The Happy Museum are embarking on an in-depth 5 year study with a small group of museums, investigating the impact of wellbeing and sustainability on individual, organisational and community resilience.
The museums will be brought together in a dynamic programme of action research and supported peer learning. It will be underpinned by a learning evaluation and research programme using the LIFE methodology (research focused on Learning, Interaction, Feelings and Environmental care).
Building on learning from the past four years of Happy Museum we will bring together teams from participating museums in a programme of provocation, action, interaction, connecting, learning and mentoring.
In the spirit of the development of the Happy Museum the programme will be co-created and developed over the 5 years, with potential for further funding to be secured to support project activity.
Without any further ado it is with great pleasure that we introduce our Community of Practice so far!
The Beaney House of Art and Knowledge
In 2012 Beaney House received Happy Museum funding for their ‘Paper Apothecary’ project. The Paper Apothecary was an installation project created entirely out of recycled materials; visitors were given the opportunity to consult the Beaney’s resident chemist and receive a ‘cultural prescription’ to brighten their day. Through the project the museum forged stronger relationships with their communities and united disparate groups of staff. Being part of the Happy Museum has acted as a catalyst for new ways of thinking at the Beaney, placing sustainability and wellbeing at the core of their organization. Through participating in this study the Beaney will be able to focus on sustainability as they continue to develop the £7 million HLF project that has refreshed and revitalised the museum.
The Lightbox in Woking have been supportive of the Happy Museum project and principles since the beginning. Their most recent project Waste…Not focused on public attitudes to re-cycling and the effect of consumer goods on wellbeing. The Lightbox is striving to be a museum and gallery that don’t just record social developments, as might a supposedly impartial historian, but rather want to be pro-active in seeking solutions to the challenges we face today. The Lightbox see Happy Museum principles as a key part of strengthening valuable two way dialogues with local communities. Through participating in the study they hope to become a leading resource for sustainability and wellbeing and gain a clearer grasp of how to measure the impact of their work, whilst to learning from other organisations on the programme.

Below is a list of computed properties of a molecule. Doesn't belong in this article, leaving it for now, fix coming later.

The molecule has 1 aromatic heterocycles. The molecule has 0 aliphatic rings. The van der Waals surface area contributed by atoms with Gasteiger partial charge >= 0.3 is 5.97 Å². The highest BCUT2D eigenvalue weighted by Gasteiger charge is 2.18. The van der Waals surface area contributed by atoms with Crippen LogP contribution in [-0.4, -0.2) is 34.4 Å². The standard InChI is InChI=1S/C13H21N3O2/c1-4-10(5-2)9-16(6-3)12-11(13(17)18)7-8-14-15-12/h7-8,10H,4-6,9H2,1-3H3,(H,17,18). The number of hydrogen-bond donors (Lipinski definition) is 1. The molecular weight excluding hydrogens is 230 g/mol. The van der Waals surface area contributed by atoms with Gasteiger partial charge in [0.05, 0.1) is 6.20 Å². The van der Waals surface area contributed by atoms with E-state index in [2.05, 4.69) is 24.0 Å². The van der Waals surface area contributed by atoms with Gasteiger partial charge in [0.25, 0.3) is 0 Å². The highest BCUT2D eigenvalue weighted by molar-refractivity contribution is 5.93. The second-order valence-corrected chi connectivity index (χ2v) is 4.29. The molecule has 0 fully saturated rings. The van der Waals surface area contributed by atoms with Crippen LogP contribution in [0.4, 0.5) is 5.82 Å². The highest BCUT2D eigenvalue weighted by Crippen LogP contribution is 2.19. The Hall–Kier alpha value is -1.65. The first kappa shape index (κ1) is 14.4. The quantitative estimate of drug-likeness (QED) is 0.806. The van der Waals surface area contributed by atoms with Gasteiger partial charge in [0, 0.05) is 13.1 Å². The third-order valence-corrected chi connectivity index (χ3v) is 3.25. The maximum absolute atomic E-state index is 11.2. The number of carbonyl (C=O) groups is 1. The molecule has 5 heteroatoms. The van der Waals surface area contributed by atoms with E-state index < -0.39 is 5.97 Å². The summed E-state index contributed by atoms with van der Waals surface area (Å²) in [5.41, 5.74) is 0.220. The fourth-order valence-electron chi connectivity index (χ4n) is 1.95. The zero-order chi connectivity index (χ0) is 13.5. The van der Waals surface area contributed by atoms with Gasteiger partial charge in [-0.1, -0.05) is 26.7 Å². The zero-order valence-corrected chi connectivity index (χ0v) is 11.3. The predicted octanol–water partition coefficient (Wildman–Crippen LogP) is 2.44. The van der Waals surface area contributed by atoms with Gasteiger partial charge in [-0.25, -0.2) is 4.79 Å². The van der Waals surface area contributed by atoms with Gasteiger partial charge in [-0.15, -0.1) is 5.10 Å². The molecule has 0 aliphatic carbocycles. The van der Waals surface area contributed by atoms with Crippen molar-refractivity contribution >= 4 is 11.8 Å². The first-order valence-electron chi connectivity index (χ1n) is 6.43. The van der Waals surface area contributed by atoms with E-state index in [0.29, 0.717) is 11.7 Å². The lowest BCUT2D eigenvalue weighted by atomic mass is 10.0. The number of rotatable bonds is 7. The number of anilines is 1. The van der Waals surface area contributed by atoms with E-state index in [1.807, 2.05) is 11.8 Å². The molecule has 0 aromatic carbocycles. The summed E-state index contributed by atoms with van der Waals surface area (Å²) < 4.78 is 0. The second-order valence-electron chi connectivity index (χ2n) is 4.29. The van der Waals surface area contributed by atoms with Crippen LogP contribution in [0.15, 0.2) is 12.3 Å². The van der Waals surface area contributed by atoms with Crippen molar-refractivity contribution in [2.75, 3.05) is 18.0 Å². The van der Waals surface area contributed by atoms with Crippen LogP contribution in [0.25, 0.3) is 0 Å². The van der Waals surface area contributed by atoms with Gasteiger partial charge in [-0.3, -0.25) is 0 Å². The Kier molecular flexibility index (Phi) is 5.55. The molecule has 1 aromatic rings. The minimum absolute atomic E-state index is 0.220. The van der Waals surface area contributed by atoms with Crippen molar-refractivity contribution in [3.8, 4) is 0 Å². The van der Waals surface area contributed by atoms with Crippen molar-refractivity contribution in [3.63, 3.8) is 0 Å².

Derby Museums is an independent museum trust that operates the city’s three museums, Derby Museum & Art Gallery, Pickford’s House and the Silk Mill, on behalf of Derby City Council. Derby Museums was previously awarded Happy Museum funding for their Re:Make the Museum project, an innovative project that put the regeneration of the Silk Mill in the hands of the local community. Following on from this project, co-production has been embedded as a core ethos at Derby. Earlier this year, Derby Museum & Art Gallery’s Natural History Gallery was re-developed in consultation with local communities. The new gallery ‘Notice Nature, Feel Joy’ was put together by a diverse cross section of the community which brought previously untapped knowledge into the museum. Broadening participation with the public has benefited the displays in the museum and the wellbeing of participants. Derby Museums cause is to expand the perception of what a museum is and can be. Derby has over 300 years of Industrial Heritage and innovation is central to the narrative of the city. The collections at Derby enable a unique critical discourse around the context of scientific discovery, the ‘taming’ natural world and dependence on fossil fuels.
The Happy Museum five year plan comes at an important time for the Manchester Museum as they reposition themselves as a campaigner for a more sustainable world. Manchester Museum will build on the active citizenship of previous projects such as the Happy Museum funded Playful Museum, the Museum Allotment and new Living World Galleries. By participating in the study, the Manchester Museum will be able to learn and reflect on the ongoing process of reshaping their vision and campaigning for change. As a university museum they have an important responsibility to experiment and engage with complex ‘big ideas’, therefore by being part of the Happy Museum community of practice Manchester Museum can share and test bold ideas over the next five years and take time to evaluate, whilst drawing the wider museum and academic community into the mix.
Happy Museum are in discussions about extending this study to museums in Scotland and Wales – we will share news about this as well as learning from the study as it develops.